Earlier this week, I started a series of posts about what people should consider when they embark on a gluten-free diet for reasons other than celiac disease, such to alleviate symptoms of a gluten sensitivity.

My first post was on folate, an important B vitamin that appears to be less prevalent in gluten-free grain products when compared to their gluten-containing counterparts.

Another important nutrient that can be harder to get on a gluten-free diet is fiber.

Fiber is one of three main types of carbohydrates, the other two types being starch and sugar. Fiber is present naturally in plants, but unlike starch and sugar, this carbohydrate is not digested as it passes through our system [2]. In the diet, it typically comes from fruits, vegetables, nuts and whole grains [2].

Not digestible doesn’t mean not important though; the Dietary Guidelines for Americans classify it as a nutrient that needs to be increased in the American diet. The current guidelines suggest 25 grams of fiber per day for women and 38 grams per day for men – and note that the average person gets only 15 grams per day.

The reasons? The guidelines cite fiber’s role in a healthy digestive system and note that it may help reduce the risk of diseases like obesity, type 2 diabetes and cardiovascular disease. Fiber may also play a role in reducing colorectal cancer risk, though evidence is not conclusive [2]. Other components of high fiber foods may be providing the benefits, so the American Cancer Society recommends a diet made up of a variety of high-fiber foods, such as whole grains.

Without the ability to eat some of these whole grains, such as wheat, do gluten-free eaters get enough fiber?

A search of the literature turned up only a few studies on fiber and the gluten-free diet. In addition, these studies only looked at people following a strict gluten-free diet due to celiac disease, so fiber intake could differ for people choosing gluten-free diets for other reasons.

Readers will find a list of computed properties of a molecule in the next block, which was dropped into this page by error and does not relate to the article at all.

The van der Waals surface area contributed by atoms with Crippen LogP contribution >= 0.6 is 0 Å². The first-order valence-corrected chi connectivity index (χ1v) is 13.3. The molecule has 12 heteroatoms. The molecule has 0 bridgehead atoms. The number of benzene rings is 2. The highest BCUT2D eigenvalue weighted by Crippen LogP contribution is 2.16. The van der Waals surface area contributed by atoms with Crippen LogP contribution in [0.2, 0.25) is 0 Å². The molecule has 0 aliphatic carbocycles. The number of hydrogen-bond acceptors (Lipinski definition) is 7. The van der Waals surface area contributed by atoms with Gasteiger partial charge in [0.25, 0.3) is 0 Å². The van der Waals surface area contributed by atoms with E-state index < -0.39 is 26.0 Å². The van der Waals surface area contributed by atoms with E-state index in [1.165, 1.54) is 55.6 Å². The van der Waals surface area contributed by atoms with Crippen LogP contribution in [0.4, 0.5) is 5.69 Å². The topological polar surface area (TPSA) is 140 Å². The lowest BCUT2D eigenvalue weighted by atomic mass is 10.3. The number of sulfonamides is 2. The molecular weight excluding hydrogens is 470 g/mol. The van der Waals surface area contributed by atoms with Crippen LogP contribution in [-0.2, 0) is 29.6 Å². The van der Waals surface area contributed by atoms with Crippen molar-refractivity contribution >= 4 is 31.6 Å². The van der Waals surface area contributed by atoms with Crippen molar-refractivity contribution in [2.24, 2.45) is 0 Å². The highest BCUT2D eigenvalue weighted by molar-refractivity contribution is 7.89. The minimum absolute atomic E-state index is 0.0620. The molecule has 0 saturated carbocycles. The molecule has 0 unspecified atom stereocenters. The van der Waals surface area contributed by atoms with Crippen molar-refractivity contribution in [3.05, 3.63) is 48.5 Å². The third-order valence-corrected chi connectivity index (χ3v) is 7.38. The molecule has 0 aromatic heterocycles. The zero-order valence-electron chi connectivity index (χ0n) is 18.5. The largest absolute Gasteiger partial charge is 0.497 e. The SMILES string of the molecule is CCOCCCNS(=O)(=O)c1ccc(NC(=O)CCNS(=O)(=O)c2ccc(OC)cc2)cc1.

A small 2005 study in the Journal of Human Nutrition and Dietetics surveyed 47 people with celiac disease on a gluten-free diet. The study found the majority of males consumed enough fiber, while over half of the females did not, based upon a 2002 American Dietetic Association recommendation of 20-35 grams per day for healthy adults. Interestingly, though the participants consumed less fiber than recommended, they consumed more fiber than participants from a study geared at the general population – the U.S. National Health and Nutrition Examination Survey. The small size of the study may have limited the accuracy of it’s results, however. A slightly larger study looked at the gluten-free diets of 137 people with celiac disease in the United Kingdom. Women in this study had lower intakes of fiber compared to a study of women with a variety of dietary patterns– the United Kingdom Women’s Cohort Study.

Why might the gluten-free diet be low in fiber? The American study cites one of the other three carbohydrates, starch, as a possible reason. As I mentioned in my folate blog, many gluten-free versions of foods, such as breads or muffins, replace gluten-containing grains with starch. These starches – such as rice, corn, tapioca or potato starch – contain little to no fiber [3].

So while following a gluten-free diet doesn’t necessarily lead to a low fiber intake, it’s worth thinking about how you will get enough of this nutrient, if you’re planning to go gluten-free.

Fiber can be found in whole grains that don’t contain gluten, including quinoa, buckwheat, teff, millet, amarath, and brown rice. (Check out this Mayo Clinic article that shows you how to cook them and add them to your diet). For example, a cup of cooked quinoa contains about 5.2 grams of fiber. That’s about the same as the amount of fiber in 2 and a half slices of whole wheat bread. A cup of cooked brown rice contains less, around 3.5 grams of fiber, but might be easier to find then some of the more unusual gluten-free grains. Other high-fiber foods include beans or peas, which range from 5 to 9 grams of fiber per serving (1/2 cup), depending on the type[1].


  1. U.S. Department of Agriculture and U.S. Department of Health and Human Services. (2010). Dietary Guidelines for Americans, 2010. Washington, DC: U.S. Government Printing Of€fice. Retrieved from http://health.gov/dietaryguidelines/dga2010/dietaryguidelines2010.pdf
  2. The American Cancer Society 2010 Nutrition and Physical Activity Guidelines Advisory Committee (2012). American Cancer Society guidelines on nutrition and physical activity for cancer prevention. CA: A Cancer Journal for Clinicians, 62 (1). doi: 10.3322/caac.20140 Retrieved from http://onlinelibrary.wiley.com/doi/10.3322/caac.20140/full
  3. Thompson, T. Folate, iron, and dietary fiber contents of the gluten-free diet. Journal of the American Dietetic Association.100(11). Retrieved from www.ncbi.nlm.nih.gov/pubmed/11103663